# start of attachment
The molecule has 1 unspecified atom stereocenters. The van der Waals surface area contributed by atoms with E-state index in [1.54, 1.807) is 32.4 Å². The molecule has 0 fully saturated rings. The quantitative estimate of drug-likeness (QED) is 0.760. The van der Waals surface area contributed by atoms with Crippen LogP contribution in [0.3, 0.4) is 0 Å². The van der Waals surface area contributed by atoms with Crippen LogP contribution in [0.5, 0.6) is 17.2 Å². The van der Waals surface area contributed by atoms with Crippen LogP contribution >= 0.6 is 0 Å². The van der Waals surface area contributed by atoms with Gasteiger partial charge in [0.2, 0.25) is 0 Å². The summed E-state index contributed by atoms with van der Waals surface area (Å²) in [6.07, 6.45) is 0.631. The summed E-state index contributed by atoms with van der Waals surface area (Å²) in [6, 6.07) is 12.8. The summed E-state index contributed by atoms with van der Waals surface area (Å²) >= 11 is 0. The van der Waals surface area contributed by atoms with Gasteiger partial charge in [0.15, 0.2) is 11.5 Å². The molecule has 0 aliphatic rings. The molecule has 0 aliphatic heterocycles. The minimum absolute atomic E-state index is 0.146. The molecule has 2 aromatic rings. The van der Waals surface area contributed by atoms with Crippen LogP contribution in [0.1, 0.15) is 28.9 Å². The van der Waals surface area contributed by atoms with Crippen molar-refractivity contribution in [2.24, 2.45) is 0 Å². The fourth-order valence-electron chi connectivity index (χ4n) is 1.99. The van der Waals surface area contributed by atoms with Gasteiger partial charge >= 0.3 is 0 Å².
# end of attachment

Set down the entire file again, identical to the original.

The molecule has 1 unspecified atom stereocenters. The van der Waals surface area contributed by atoms with E-state index in [1.54, 1.807) is 32.4 Å². The molecule has 0 fully saturated rings. The quantitative estimate of drug-likeness (QED) is 0.760. The van der Waals surface area contributed by atoms with Crippen LogP contribution in [0.3, 0.4) is 0 Å². The van der Waals surface area contributed by atoms with Crippen LogP contribution in [0.5, 0.6) is 17.2 Å². The van der Waals surface area contributed by atoms with Crippen LogP contribution >= 0.6 is 0 Å². The van der Waals surface area contributed by atoms with Gasteiger partial charge in [0.2, 0.25) is 0 Å². The summed E-state index contributed by atoms with van der Waals surface area (Å²) in [6.07, 6.45) is 0.631. The summed E-state index contributed by atoms with van der Waals surface area (Å²) in [6, 6.07) is 12.8. The summed E-state index contributed by atoms with van der Waals surface area (Å²) >= 11 is 0. The van der Waals surface area contributed by atoms with Gasteiger partial charge in [0.15, 0.2) is 11.5 Å². The molecule has 0 aliphatic rings. The molecule has 0 aliphatic heterocycles. The minimum absolute atomic E-state index is 0.146. The molecule has 2 aromatic rings. The van der Waals surface area contributed by atoms with Crippen LogP contribution in [0.1, 0.15) is 28.9 Å². The van der Waals surface area contributed by atoms with Crippen molar-refractivity contribution in [2.24, 2.45) is 0 Å². The fourth-order valence-electron chi connectivity index (χ4n) is 1.99. The van der Waals surface area contributed by atoms with Gasteiger partial charge >= 0.3 is 0 Å².